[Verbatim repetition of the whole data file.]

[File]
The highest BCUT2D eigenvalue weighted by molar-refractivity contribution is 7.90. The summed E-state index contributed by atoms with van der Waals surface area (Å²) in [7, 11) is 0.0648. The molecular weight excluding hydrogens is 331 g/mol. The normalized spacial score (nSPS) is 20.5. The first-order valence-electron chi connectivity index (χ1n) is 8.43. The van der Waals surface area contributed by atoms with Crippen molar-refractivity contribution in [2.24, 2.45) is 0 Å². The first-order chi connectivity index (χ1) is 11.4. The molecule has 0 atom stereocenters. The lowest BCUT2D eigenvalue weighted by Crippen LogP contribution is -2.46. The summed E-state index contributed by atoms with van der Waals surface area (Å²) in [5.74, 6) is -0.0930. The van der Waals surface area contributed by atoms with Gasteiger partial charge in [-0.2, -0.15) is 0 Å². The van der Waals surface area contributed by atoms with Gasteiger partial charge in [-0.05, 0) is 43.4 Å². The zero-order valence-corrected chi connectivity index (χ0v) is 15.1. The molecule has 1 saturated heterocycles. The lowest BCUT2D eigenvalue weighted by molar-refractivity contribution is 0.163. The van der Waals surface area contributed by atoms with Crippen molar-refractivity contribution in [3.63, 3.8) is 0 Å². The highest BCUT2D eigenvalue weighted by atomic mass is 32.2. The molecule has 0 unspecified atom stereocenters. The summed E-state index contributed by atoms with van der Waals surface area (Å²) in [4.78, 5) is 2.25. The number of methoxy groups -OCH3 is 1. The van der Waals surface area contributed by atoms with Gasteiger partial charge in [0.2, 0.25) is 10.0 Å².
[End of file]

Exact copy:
The highest BCUT2D eigenvalue weighted by molar-refractivity contribution is 7.90. The summed E-state index contributed by atoms with van der Waals surface area (Å²) in [7, 11) is 0.0648. The molecular weight excluding hydrogens is 331 g/mol. The normalized spacial score (nSPS) is 20.5. The first-order valence-electron chi connectivity index (χ1n) is 8.43. The van der Waals surface area contributed by atoms with Crippen molar-refractivity contribution in [2.24, 2.45) is 0 Å². The first-order chi connectivity index (χ1) is 11.4. The molecule has 0 atom stereocenters. The lowest BCUT2D eigenvalue weighted by Crippen LogP contribution is -2.46. The summed E-state index contributed by atoms with van der Waals surface area (Å²) in [5.74, 6) is -0.0930. The van der Waals surface area contributed by atoms with Gasteiger partial charge in [-0.2, -0.15) is 0 Å². The van der Waals surface area contributed by atoms with Gasteiger partial charge in [-0.05, 0) is 43.4 Å². The zero-order valence-corrected chi connectivity index (χ0v) is 15.1. The molecule has 1 saturated heterocycles. The lowest BCUT2D eigenvalue weighted by molar-refractivity contribution is 0.163. The van der Waals surface area contributed by atoms with Crippen molar-refractivity contribution in [3.63, 3.8) is 0 Å². The highest BCUT2D eigenvalue weighted by atomic mass is 32.2. The molecule has 0 unspecified atom stereocenters. The summed E-state index contributed by atoms with van der Waals surface area (Å²) in [4.78, 5) is 2.25. The number of methoxy groups -OCH3 is 1. The van der Waals surface area contributed by atoms with Gasteiger partial charge in [0.2, 0.25) is 10.0 Å².